Quilts made with love for Shriners patients

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By Liz Durr

Debbie Waskom of the Brothers Keepers Motorcycle Club #17 came to Old Bethel Baptist Church’s sewing cottage Tuesday, Sept. 24 to pick up some quilts for the Shriners Hospital in Shreveport.

Quilters JoAnn Terrell, Martha Holland, Nell Settle and Debbie Waskom from the Brothers Keepers Motorcycle Club with quilts going to the Shriners Hospital.

The Old Bethel WMU sewing ladies had made 25 quilts for Shriners children. Organizers hope this will be a yearly project.

President of the BKMC Mark Waskom and Director of Finance Clarissa Smith with two quilts that were sent to the Shriners Hospital.
The quilts arrived at Shriner’s Hospital Wednesday, Sept. 25. Clarissa Smith and Jennifer Martin, Head of Outreach, shows off some quilts.

The Brothers Keepers donate money every year to Shriners, so Martha Holland had contacted Debbie Waskom to come pick up the quilts to deliver them.

Shriners Hospital provides specialized care for children with orthopedics conditions, burns, spinal cord injuries and certain other special health care needs, regardless of the family’s ability to pay.

The Brothers Keepers Motorcycle Club donates to Shriners because several of their members have children or grandchildren that receive care from the Shriners.  They do fundraisers all during the year to raise money for the Shriners. They have one big fundraiser once a year called “the Dream Run.” The next Dream Run will be March 20-21, 2020. The checks they donate to Shriners are specified for some particular equipment.

Mark Waskom, president of the BKMC delivered the quilts to Clarissa Smith at Shriners Hospital and took them to Shiner’s this week. Smith said the quilts were perfect for wheelchair bound children.

The Old Bethel sewing ladies have a quilter who has a grandson who has received treatment from the Shriners since he was two weeks old.  He is now seven.

I am a member of Old Bethel WMU and I have two great nephews that have gone to Shriners since they were born. One is now 29 and the other is in high school. There are others that have relatives that go to Shriners for health care issues.

Labels were put on the quilts.

The sewing ladies quilt not only because they love to sew, but this is our mission. We have donated 72 quilts to Louisiana Baptist Children’s Home, made 18 quilts for the children of Old Bethel; gave 35 or 40 quilts to cancer victims or sick people. We donated 70 lap quilts to the nursing home, 25 baby quilts to the Women’s Resource, 25 quilts to Disaster Relief. One year, we made 75 dresses and 50 boys’ shorts to Operation Christmas Child shoeboxes. Now 25 quilts will go to Shriners Hospital.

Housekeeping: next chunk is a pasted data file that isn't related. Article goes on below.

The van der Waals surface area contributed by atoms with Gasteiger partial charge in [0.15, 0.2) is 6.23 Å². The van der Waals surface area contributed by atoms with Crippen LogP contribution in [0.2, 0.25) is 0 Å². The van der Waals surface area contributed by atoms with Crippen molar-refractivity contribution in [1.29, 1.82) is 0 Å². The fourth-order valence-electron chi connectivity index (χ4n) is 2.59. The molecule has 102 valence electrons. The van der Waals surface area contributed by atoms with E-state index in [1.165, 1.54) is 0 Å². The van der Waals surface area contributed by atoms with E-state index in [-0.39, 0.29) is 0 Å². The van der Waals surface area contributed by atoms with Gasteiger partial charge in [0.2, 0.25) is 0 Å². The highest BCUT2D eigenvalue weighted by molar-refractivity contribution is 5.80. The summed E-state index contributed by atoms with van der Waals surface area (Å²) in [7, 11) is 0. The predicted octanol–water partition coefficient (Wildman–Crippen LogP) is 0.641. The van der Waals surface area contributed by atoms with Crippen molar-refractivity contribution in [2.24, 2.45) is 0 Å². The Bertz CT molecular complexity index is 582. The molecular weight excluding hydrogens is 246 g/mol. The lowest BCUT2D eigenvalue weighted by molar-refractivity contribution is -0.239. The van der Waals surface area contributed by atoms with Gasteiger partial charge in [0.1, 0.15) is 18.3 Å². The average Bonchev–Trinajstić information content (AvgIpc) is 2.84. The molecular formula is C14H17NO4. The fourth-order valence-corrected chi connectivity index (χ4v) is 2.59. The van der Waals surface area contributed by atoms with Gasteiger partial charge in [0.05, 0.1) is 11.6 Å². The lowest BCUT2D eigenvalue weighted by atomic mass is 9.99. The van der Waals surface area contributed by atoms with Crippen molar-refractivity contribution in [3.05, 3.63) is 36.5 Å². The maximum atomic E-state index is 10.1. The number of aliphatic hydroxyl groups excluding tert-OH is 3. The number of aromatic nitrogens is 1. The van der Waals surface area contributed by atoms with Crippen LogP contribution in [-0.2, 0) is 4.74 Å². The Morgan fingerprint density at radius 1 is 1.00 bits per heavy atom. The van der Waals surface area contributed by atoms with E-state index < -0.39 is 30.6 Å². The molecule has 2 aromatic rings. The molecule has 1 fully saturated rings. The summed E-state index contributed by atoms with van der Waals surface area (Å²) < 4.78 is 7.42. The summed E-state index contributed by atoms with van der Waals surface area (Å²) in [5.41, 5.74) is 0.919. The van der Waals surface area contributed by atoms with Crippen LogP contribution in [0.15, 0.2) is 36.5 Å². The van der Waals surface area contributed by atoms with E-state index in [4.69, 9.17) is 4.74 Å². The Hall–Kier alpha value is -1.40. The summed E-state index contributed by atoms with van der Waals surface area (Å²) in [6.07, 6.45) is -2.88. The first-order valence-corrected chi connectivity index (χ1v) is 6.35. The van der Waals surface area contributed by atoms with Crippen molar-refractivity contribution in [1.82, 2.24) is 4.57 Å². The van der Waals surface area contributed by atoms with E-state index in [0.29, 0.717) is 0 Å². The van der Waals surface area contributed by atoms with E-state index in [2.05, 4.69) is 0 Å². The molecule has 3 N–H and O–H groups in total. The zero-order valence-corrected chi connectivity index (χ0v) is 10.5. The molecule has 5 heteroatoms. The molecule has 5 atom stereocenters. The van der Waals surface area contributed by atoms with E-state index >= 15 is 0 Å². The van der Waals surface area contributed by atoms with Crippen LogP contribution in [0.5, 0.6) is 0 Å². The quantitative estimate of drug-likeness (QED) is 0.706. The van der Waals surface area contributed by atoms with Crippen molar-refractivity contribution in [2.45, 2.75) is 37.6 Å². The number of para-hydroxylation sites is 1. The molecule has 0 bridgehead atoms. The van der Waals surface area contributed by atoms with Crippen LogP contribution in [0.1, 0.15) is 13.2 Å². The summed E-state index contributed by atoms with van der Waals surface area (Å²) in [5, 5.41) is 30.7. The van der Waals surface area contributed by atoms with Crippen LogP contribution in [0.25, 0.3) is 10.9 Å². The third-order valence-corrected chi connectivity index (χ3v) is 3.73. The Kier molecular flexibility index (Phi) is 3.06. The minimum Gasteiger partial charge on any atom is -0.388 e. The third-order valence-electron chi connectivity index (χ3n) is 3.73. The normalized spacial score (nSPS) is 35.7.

Currently, they are working on quilts for Disaster Relief and the nursing home.

I talked to Nell Settle (aka Queen Bee) who started us on this mission. She is the main quilter, although there are other women that can quilt at the cottage. She said it takes anywhere from two to three days to make a quilt top, then it has to be pinned to the batting, which takes about 30 minutes. She can quilt a simple quilt in one day and an advanced quilt in two days. Once it is quilted, it has to be binded, which takes about an hour.  All of our machine pieced and quilted.  She said 95 percent of the material is donated. Sometimes we have to buy the material for stripping and border.  We purchase all the batting, all the backing and the thread.

Holland, also a quitter, said that she cuts out two or three quilts at a time, then sews the main part of the quilt together, whatever size and makes the binding. Kid’s quilts are bright and adult quilts try to match. She brings them to the cottage and they put batting and backing on it, then it is quilted and binded at the cottage. We never let a quilt leave the cottage without a label and prayer. She also made 72 pillowcases to match the quilts that were donated to the children’s home.  She is currently making quilts for St. Jude’s.

We have men of the church that helps the sewing ladies in the cottage. Like building shelves, changing batting on the rolls and plumbing.  They are Malcolm Durr and John Settle.

Old Bethel WMU currently is selling raffle tickets for a full sized fall quilt, which will be given away Oct. 16.  You do not have to present to win.  Tickets are $1 each or 12 tickets for $10.  Proceeds will be used to buy sewing supplies for missions from the Old Bethel Sewing Cottage.